Measuring serum antibody to human papillomavirus following infection or vaccination

Frazer, Ian H. (2010) Measuring serum antibody to human papillomavirus following infection or vaccination. Gynecologic Oncology, 118 1 Supplement 1: S8-S11. doi:10.1016/j.ygyno.2010.04.003

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Author Frazer, Ian H.
Title Measuring serum antibody to human papillomavirus following infection or vaccination
Journal name Gynecologic Oncology   Check publisher's open access policy
ISSN 0090-8258
1095-6859
Publication date 2010-06
Sub-type Critical review of research, literature review, critical commentary
DOI 10.1016/j.ygyno.2010.04.003
Open Access Status File (Author Post-print)
Volume 118
Issue 1 Supplement 1
Start page S8
End page S11
Total pages 4
Editor Margaret Stanley
Beth Y. Karlan
Place of publication Maryland Heights, MO, United States
Publisher Academic Press
Collection year 2011
Language eng
Formatted abstract
The family of human papillomaviruses (HPVs) includes more than 130 genotypes, many of which infect the genital tract, and these can be classified as low risk or high risk for induction of genital neoplasia. Two prophylactic vaccines are currently available for the prevention of genital HPV infection: a quadrivalent (Gardasil®; Merck & Co. Inc) and a bivalent (Cervarix™; GlaxoSmithKline) vaccine. Protection against HPV infection and associated disease is observed for at least 6.4 years following immunization with the bivalent vaccine and for at least 8.5 years with the HPV 16 L1 virus-like particle of the quadrivalent vaccine. HPV vaccines induce robust immune memory, as evidenced by recall of responses after revaccination, suggesting that immunization will afford long-lasting protection. An immunological marker for ongoing protection from infection would provide information to help establish best-practice deployment of these vaccines. However, while HPV-specific antibody is likely the major mechanism of protection against HPV infection following immunization, available serological assays provide only a partial characterization of immune status, and no measured immune response has been shown to define immediate or future protection against HPV infection or associated disease. Future research efforts should therefore be directed towards correlating measures of virus-specific immune memory with continued protection against infection with the HPV types in the available vaccines, and towards determining the duration of cross-protection afforded by these vaccines against HPV types other than those incorporated in the vaccines.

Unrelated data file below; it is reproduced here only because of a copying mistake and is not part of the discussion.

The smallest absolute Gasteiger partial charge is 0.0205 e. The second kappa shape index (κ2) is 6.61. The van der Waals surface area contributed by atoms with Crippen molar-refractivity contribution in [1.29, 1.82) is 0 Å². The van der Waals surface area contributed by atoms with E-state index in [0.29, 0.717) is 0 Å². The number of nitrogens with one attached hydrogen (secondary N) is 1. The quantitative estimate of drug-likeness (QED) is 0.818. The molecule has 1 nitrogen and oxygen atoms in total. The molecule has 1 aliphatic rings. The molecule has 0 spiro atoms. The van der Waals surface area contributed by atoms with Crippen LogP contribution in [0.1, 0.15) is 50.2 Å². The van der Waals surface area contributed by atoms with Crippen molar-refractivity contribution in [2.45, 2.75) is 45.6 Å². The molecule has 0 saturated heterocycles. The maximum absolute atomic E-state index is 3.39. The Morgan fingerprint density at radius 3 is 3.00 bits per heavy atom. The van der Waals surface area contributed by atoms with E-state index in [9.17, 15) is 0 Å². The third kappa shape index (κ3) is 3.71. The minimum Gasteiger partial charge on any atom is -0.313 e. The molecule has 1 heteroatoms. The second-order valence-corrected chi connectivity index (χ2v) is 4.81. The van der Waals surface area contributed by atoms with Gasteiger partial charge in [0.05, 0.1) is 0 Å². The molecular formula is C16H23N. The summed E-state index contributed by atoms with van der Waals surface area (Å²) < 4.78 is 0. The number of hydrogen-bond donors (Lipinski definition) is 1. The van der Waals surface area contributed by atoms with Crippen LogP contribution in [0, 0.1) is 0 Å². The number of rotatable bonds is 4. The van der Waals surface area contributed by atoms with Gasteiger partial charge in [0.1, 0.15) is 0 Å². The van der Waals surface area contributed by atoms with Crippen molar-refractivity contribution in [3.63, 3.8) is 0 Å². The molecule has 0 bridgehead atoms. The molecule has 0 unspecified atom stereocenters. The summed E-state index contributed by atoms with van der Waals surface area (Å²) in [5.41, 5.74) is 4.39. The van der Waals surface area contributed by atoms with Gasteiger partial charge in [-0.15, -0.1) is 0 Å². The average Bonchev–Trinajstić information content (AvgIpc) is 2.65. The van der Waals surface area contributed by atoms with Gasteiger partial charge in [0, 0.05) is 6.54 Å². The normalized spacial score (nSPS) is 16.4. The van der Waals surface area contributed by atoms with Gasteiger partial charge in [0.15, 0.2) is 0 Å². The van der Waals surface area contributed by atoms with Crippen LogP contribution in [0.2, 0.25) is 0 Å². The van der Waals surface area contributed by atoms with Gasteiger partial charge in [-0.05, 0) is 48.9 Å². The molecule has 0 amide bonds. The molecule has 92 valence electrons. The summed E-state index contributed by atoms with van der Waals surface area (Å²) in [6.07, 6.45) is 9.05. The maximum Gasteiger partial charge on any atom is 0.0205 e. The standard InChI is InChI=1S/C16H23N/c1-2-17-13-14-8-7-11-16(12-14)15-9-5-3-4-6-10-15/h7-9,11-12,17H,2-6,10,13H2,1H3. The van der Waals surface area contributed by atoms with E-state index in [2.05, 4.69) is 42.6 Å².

Keyword Human papillomavirus
Immune marker
Immune memory
Cross-protection
Q-Index Code C1
Q-Index Status Confirmed Code
Institutional Status UQ
Additional Notes Special issue: "Mechanism of HPV infection and the implications for the understanding of HPV induced long term protection. This educational activity is supported by an educational grant from Merck & Co. Inc."

Document type: Journal Article
Sub-type: Critical review of research, literature review, critical commentary
Collections: Official 2011 Collection
UQ Diamantina Institute - Open Access Collection
UQ Diamantina Institute Publications
 
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Created: Fri, 25 Feb 2011, 13:08:09 EST by Kylie Hengst on behalf of UQ Diamantina Institute